For myself, still somewhat as a beginner to the vast array of sights and attractions that London has to offer me, the district of Soho is still somewhat of an area of mythical proportions I have yet to experience. I imagine streets bathed in the warm glows of neon and shop windows adorned with the letter X aplenty, along the cold, cobbled paths you tread upon. The reality is probably not that exciting really, its real face best known by those who pass through or by everyday. In any case, incorporating this infamous area into a band name, of which the other half just happens to be the stage name of this group’s smoking red-headed bassist, makes for an eye-raising phrase most certainly. The Southampton duo are somewhat of a modern take on The Human League if they’d decided to become an indie band. Filled with the lavish modular synths and concise percussion of the 80’s that we’ve grown to know and love, there’s an attitude and sass to their songwriting that becomes inexplicably addictive the longer you’re exposed to their punchy beats and synth lines. That said, there are moments of menace in their practice, some of the slower-moving songs almost shifting into dark wave territory. I wanted to focus on I Dare from 2009’s Warpaint for this piece, which I hold as their best song, but YouTube lacks in decent quality versions, so I went with the next best thing in Speak Your Mind instead. A cutting wave of synth is blasted at you to begin with, a demonstration of that menace that lurks in the machinery of Scarlet Soho, before brighter keys take over, prominent vibrating bass backs it up and the stylised popstar performance almost apologises for the inconvenience. But the content afterwards is filled with the attention-grabbing hooks and delicious melodies that would fill the floor in your local discotheque 30 odd years ago. The ending even gets a little raucous to boot. Also, the lyric ‘Hook, line and lip sync’ is brilliant might I add. Synth-pop is in a great state of health, even if the demand for it is faltering, and its groups such as Scarlet Soho, taking a contemporary but confident tweak on a monumentally successful formula to pour as much passion and dedication over a decade into it as possible, to break down the door into commercial success once again.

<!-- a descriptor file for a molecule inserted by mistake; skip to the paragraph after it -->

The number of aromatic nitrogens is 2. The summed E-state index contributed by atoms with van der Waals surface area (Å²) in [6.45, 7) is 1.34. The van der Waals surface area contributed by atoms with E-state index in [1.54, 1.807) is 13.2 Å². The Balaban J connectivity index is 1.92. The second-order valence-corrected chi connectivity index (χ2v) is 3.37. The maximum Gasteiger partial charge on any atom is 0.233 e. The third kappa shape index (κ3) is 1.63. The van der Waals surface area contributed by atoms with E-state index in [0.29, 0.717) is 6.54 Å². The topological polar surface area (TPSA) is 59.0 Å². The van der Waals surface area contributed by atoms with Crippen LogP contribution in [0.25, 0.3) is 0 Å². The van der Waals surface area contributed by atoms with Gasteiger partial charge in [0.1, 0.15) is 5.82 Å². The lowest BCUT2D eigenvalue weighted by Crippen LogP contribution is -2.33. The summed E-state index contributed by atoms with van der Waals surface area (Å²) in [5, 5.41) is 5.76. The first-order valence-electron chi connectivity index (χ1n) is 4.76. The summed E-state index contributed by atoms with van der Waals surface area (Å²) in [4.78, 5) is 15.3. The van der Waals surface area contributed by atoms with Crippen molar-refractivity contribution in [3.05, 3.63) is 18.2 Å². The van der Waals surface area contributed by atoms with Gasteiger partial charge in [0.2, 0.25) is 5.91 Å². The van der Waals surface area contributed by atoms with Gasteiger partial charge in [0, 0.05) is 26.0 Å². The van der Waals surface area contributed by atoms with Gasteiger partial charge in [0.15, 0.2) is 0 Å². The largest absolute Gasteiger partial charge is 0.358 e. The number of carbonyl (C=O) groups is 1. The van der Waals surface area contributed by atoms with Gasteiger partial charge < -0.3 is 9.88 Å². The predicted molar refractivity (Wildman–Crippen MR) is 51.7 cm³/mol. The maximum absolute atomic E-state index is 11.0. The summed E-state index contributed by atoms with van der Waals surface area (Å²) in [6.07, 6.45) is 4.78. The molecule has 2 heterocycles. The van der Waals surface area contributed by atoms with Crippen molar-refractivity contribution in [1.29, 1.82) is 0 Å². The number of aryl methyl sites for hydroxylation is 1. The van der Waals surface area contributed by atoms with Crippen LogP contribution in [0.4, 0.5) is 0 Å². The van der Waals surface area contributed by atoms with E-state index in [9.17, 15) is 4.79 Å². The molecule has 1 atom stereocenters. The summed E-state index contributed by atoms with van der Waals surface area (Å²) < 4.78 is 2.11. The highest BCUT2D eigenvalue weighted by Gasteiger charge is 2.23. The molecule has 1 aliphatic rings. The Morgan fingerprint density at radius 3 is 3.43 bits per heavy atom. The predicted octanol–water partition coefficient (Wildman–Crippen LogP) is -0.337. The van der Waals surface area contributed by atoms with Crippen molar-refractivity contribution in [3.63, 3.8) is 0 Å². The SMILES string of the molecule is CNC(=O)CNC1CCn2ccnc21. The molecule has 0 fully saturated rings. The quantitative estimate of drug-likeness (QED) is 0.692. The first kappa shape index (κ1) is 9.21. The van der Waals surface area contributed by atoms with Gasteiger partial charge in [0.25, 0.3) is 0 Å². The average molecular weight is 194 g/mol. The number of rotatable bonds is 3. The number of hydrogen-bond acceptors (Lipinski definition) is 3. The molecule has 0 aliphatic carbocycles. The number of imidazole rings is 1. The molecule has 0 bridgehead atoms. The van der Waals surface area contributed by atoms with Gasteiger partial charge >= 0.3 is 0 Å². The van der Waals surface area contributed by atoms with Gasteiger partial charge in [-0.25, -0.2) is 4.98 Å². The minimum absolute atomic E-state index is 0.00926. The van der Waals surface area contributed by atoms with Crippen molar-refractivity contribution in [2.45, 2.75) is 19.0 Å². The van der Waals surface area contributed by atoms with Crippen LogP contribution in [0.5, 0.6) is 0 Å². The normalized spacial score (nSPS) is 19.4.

Scarlet Soho’s three albums, this year’s In Cold Blood, Warpaint and 2004’s Divisions Of Decency as well as various EPs, singles and a best of and rarities can be bought either via their webstore or via most respectable music retailers.